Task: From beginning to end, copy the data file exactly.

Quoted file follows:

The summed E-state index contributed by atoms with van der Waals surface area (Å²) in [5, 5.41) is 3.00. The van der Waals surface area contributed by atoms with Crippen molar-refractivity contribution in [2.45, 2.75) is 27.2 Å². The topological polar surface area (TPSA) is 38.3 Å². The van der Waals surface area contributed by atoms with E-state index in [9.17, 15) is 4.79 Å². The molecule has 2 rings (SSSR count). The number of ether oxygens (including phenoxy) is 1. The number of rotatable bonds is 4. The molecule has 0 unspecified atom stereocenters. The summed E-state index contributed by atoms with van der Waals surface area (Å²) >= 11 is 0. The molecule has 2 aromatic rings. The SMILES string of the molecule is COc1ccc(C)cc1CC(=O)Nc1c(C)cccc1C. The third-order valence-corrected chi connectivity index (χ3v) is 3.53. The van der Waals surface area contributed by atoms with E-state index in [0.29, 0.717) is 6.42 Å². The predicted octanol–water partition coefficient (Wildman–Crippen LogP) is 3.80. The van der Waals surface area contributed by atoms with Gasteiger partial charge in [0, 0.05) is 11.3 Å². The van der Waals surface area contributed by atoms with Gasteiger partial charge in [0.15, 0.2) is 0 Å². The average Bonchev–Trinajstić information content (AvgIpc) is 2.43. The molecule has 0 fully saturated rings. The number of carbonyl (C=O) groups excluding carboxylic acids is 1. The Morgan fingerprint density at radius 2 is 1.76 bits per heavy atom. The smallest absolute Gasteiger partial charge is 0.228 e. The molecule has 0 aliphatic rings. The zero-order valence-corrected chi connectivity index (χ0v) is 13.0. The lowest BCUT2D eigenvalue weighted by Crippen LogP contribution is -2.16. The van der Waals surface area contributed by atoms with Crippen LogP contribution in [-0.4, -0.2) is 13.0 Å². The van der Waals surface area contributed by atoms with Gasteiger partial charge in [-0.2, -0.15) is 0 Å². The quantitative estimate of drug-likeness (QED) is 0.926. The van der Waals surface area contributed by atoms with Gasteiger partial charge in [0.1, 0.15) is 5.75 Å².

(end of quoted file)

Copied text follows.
The summed E-state index contributed by atoms with van der Waals surface area (Å²) in [5, 5.41) is 3.00. The van der Waals surface area contributed by atoms with Crippen molar-refractivity contribution in [2.45, 2.75) is 27.2 Å². The topological polar surface area (TPSA) is 38.3 Å². The van der Waals surface area contributed by atoms with E-state index in [9.17, 15) is 4.79 Å². The molecule has 2 rings (SSSR count). The number of ether oxygens (including phenoxy) is 1. The number of rotatable bonds is 4. The molecule has 0 unspecified atom stereocenters. The summed E-state index contributed by atoms with van der Waals surface area (Å²) >= 11 is 0. The molecule has 2 aromatic rings. The SMILES string of the molecule is COc1ccc(C)cc1CC(=O)Nc1c(C)cccc1C. The third-order valence-corrected chi connectivity index (χ3v) is 3.53. The van der Waals surface area contributed by atoms with E-state index in [0.29, 0.717) is 6.42 Å². The predicted octanol–water partition coefficient (Wildman–Crippen LogP) is 3.80. The van der Waals surface area contributed by atoms with Gasteiger partial charge in [0, 0.05) is 11.3 Å². The van der Waals surface area contributed by atoms with Gasteiger partial charge in [0.15, 0.2) is 0 Å². The average Bonchev–Trinajstić information content (AvgIpc) is 2.43. The molecule has 0 fully saturated rings. The number of carbonyl (C=O) groups excluding carboxylic acids is 1. The Morgan fingerprint density at radius 2 is 1.76 bits per heavy atom. The smallest absolute Gasteiger partial charge is 0.228 e. The molecule has 0 aliphatic rings. The zero-order valence-corrected chi connectivity index (χ0v) is 13.0. The lowest BCUT2D eigenvalue weighted by Crippen LogP contribution is -2.16. The van der Waals surface area contributed by atoms with Crippen LogP contribution in [-0.4, -0.2) is 13.0 Å². The van der Waals surface area contributed by atoms with Gasteiger partial charge in [-0.2, -0.15) is 0 Å². The quantitative estimate of drug-likeness (QED) is 0.926. The van der Waals surface area contributed by atoms with Gasteiger partial charge in [0.1, 0.15) is 5.75 Å².